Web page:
Adopted Russian 'sent back'



Fury as U.S. woman adopts Russian boy, 7, then sends him back alone with note saying: 'I don't want him anymore'


  • Bitter tug-of-war as Russia denies U.S. consul access to child
Russia reacted with horror today over the heartbreaking story of a seven-year-old Siberian boy adopted by an American family who was sent back to Moscow alone - because his U.S. mother didn't want him any more. 
Little Artem Saveliev was last year taken from a grim orphanage and given a new life in Tennessee last year.
But his adoptive mother Torry-Ann Hansen, a 34-year-old nurse, yesterday put him on a ten-hour flight as an unaccompanied minor with a note 'to whom it may concern' saying: 'I no longer wish to parent this child'.
In his rucksack, she had placed sweets, biscuits and colouring pens for the journey.

She did not tell him she was rejecting him. Instead, she and a grandmother that he was going on an 'excursion' to Moscow.
In the typed note, which the blond boy was clutching when Moscow police picked him up, she said she wanted the adoption annulled.
She accused the Vladivostok orphanage of misleading her about the child's behavioural problems.
The Russians angrily denied this, saying he was stubborn but that his only disability was that he was 'flat-footed'. 
Officials said they have never witnessed such cruelty to a child after promising a 'new life'.
Unwanted Artem, eight next week, looked confused and bewildered as he was taken into care by Moscow social services. 

The Kremlin's children's rights commissioner Pavel Astakhov  lambasted the U.S. mother, who is understood to be a nurse and a single parent with a natural son.
Russia's foreign minister is now demanding a freeze on adoptions between the U.S. and Russia.
Foreign Minister Sergey Lavrov was quoted by Russian news agencies as saying the ministry would recommend that the U.S. and Russia hammer out an agreement before any new adoptions are allowed.
'We have taken the decision ... to suggest a freeze on any adoptions to American families until Russia and the USA sign an international agreement' on the conditions for adoptions and the obligations of host families, Lavrov was quoted as saying.
He also said he was 'indignant' at the way the child was treated 'as a parcel'.

'As he is a Russian national, I am returning him to your guardianship and would like the adoption disannulled.'The letter - addressed 'to whom it may concern' at the Russian Ministry of Education in Moscow - said: 'After giving my best to this child I am sorry to say that for the sake of my family, friends and myself, I no longer wish to parent this child.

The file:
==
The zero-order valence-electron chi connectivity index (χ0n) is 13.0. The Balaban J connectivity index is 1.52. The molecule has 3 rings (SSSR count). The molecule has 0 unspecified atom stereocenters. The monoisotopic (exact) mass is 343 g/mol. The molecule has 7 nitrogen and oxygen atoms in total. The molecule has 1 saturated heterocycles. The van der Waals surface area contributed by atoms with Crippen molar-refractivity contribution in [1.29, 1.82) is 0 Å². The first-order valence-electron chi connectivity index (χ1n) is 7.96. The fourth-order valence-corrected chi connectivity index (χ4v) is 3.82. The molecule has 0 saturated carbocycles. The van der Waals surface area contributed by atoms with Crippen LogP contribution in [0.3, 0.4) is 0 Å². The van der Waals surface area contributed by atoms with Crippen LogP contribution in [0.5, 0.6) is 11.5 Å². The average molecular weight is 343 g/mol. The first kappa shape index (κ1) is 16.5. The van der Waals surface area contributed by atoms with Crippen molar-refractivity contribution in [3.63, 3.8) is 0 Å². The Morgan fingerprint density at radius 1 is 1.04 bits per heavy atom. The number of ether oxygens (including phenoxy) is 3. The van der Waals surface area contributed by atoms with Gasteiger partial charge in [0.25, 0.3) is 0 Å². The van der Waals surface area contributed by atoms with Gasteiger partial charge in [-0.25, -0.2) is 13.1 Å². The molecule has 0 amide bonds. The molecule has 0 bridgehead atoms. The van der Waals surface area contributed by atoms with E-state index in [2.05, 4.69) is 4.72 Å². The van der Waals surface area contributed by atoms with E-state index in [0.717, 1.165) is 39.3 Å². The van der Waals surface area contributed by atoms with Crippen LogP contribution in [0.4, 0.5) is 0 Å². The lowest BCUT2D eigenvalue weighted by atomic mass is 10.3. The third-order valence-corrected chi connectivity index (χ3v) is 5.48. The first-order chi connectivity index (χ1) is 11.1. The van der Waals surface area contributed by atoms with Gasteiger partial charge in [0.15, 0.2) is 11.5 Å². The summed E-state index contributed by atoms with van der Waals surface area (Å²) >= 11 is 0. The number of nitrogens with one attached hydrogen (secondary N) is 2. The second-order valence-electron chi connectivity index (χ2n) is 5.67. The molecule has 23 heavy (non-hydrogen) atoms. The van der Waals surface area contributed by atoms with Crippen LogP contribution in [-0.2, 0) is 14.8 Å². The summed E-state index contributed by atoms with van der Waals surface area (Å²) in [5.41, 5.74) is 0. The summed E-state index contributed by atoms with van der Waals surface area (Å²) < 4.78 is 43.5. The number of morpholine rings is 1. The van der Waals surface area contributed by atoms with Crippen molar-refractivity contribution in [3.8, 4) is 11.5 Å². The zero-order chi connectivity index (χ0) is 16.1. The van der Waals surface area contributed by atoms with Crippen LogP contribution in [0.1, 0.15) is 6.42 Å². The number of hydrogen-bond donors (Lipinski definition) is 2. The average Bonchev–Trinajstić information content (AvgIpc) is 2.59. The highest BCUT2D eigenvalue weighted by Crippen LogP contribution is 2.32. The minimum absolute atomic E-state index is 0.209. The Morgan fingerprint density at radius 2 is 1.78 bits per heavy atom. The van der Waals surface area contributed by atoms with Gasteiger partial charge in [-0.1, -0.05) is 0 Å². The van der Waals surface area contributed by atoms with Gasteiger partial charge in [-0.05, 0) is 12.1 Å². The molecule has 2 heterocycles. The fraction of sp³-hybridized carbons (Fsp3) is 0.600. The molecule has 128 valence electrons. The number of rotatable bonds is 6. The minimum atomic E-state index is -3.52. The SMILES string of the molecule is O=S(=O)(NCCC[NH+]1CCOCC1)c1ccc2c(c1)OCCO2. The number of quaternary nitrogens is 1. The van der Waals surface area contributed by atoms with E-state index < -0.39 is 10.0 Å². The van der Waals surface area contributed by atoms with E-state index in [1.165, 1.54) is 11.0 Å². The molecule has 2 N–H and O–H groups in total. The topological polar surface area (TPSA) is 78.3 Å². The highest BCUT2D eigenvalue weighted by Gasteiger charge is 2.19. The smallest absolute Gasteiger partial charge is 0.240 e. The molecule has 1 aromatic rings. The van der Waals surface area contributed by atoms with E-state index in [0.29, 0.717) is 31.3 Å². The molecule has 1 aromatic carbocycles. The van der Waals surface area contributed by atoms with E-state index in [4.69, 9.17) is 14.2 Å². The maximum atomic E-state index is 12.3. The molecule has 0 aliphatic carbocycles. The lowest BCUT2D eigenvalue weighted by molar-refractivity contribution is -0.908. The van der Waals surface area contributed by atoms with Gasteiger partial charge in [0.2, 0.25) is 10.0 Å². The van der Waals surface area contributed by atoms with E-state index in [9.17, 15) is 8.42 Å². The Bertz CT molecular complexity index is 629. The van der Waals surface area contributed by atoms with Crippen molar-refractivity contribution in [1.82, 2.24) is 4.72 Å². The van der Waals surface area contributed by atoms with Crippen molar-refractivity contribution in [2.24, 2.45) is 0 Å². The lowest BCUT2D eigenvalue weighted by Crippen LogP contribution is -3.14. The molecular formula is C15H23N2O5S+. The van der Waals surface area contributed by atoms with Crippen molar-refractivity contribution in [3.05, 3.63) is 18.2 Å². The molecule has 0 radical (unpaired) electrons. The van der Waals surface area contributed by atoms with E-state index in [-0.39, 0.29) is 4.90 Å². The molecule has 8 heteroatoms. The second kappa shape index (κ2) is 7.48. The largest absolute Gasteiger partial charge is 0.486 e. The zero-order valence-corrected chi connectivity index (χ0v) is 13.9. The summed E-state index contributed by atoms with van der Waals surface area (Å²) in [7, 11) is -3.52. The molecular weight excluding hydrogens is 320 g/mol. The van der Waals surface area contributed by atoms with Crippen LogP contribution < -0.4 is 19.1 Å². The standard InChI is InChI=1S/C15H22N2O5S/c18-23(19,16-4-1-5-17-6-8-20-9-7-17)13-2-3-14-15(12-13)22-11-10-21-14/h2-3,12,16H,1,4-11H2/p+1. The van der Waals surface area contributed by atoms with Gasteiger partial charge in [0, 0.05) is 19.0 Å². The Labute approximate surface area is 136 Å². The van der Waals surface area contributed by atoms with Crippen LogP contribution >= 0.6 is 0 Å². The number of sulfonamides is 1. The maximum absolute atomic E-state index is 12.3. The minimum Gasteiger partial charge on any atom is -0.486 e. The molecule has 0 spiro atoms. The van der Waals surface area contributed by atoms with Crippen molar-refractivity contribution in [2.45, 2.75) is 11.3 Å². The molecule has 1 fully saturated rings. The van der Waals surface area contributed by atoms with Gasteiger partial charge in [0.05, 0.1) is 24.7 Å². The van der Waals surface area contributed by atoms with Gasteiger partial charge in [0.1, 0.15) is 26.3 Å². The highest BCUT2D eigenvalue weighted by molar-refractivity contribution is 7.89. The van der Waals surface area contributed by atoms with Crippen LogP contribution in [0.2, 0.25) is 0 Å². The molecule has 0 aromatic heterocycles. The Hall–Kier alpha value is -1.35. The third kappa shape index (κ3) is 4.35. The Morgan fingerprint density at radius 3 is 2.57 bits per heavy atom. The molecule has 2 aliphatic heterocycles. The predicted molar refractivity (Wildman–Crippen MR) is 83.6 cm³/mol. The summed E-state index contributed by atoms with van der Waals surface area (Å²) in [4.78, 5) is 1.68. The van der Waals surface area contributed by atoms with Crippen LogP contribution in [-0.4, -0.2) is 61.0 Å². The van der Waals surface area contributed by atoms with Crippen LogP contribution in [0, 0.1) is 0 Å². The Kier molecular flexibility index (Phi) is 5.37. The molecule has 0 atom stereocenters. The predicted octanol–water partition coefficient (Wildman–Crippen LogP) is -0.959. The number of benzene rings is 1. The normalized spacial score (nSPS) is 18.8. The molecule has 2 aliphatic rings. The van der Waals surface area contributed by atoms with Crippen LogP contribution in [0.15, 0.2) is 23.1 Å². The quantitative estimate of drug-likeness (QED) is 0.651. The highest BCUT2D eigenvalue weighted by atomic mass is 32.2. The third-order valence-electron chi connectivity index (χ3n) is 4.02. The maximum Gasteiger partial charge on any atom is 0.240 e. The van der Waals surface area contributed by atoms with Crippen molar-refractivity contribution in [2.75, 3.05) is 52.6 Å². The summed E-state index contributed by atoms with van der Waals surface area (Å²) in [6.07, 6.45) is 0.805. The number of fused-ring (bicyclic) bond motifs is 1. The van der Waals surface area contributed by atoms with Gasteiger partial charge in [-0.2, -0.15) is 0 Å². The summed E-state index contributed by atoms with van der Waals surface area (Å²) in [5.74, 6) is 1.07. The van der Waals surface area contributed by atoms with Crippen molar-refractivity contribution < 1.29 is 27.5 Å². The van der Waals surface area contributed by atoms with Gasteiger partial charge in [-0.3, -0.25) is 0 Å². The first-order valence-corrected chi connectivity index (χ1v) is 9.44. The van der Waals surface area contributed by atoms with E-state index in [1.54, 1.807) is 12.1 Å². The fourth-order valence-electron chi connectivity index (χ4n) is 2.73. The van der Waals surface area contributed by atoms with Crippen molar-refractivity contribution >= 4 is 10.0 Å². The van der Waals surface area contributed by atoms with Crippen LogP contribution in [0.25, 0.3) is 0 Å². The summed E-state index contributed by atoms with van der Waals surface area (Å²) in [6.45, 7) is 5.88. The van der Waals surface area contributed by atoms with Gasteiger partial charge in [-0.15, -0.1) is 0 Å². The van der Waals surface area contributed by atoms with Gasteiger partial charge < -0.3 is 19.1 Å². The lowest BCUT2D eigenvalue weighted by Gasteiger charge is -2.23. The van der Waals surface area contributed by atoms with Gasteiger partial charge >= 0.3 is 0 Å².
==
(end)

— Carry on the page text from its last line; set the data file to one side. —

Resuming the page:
Adoption officials in Partizansk, near Vladivostok were stunned, saying that the U.S. woman had made a good impression on them when she went through adoption procedures last year.
She spent four full days with Artem watched by adoption workers before she was allowed to become his mother.
'It was clear that there was mutual affection, and it was good,' said Vera Kuznetsova, chief adoption officer in the region.
'She seemed a nice, kind woman. Artem immediately reached out to her. She even learned a few Russian words to communicate with her future son,' said one official. 
U.S. social workers also submitted reports on Hansen for the court which granted the adoption. 'They did not doubt Hansen's honesty and sense of responsibility,' she said.
Recent follow-up reports from America on the boy did not detect any strains in the family, it is claimed. 

Russian officals deny Hansen's claims about Artem having severe behavioural problems and being mentally unstable.
'We are shocked by how the American family has treated our child. Artem grew up as a completely normal, relatively advanced child for his age, and healthy. Does she count being  flatfooted as a disability?'Artem is normal for his age,' said the official. 'He is a little stubborn child, but this is not a problem for loving parents. 
'No other medical abnormalities were found. The child was completely ready for school (Russian pupils start school at seven years of age) and had learned to read when the American mother came to the orphanage.'
American psychotherapist Joe Soll told Russian media that the boy's rejection from his adopted family would have a serious impact. 
'When you remove a child from a family, no matter what the circumstances are, it's a trauma,' he said.
'We don't look at children who have been adopted as tramuatised, but they are. I don't think people are educated at all to understand what adoption is really about.'
The child's real mother Ekaterina was deprived of her parental rights because she was an alcoholic, officials said yesterday. 
She gave birth to the child at 19 and cared for him until he was six.
He was adopted by Hansen on 18 September 2009 in Russia and eleven days later she formally changed his name to Artem Justin Hansen.
Astakhov said the boy told him that neither he nor Logan went to school, but played at home in America.  The boy spoke of a grandmother who shouted at him.
Russian officials believe it is this grandmother who actually organised the one-way trip to Moscow for Artem.

'Artem is a very nice kid. We drew pictures together and had nice chat,' said Astakhov.
Officials say they want action against the mother for child abuse. The Moscow media angrily denounced the 'cruelty' inflicted on the seven-year-old.
This shocking return of an unwanted child follows several appalling cases of Russian children being killed after being adopted to America. 
In one case, a two-year-old boy died after his American father left him alone in a car in 30C temperatures.
The cases led to a public outcry and new curbs on adoption.
The case was highlighted on a day when U.S. President Barack Obama and Russian leader Dmitry Medvedev signed an historic nuclear arm reduction treaty in Prague. 




By WI LL STEW ART at the Dai ly Ma il

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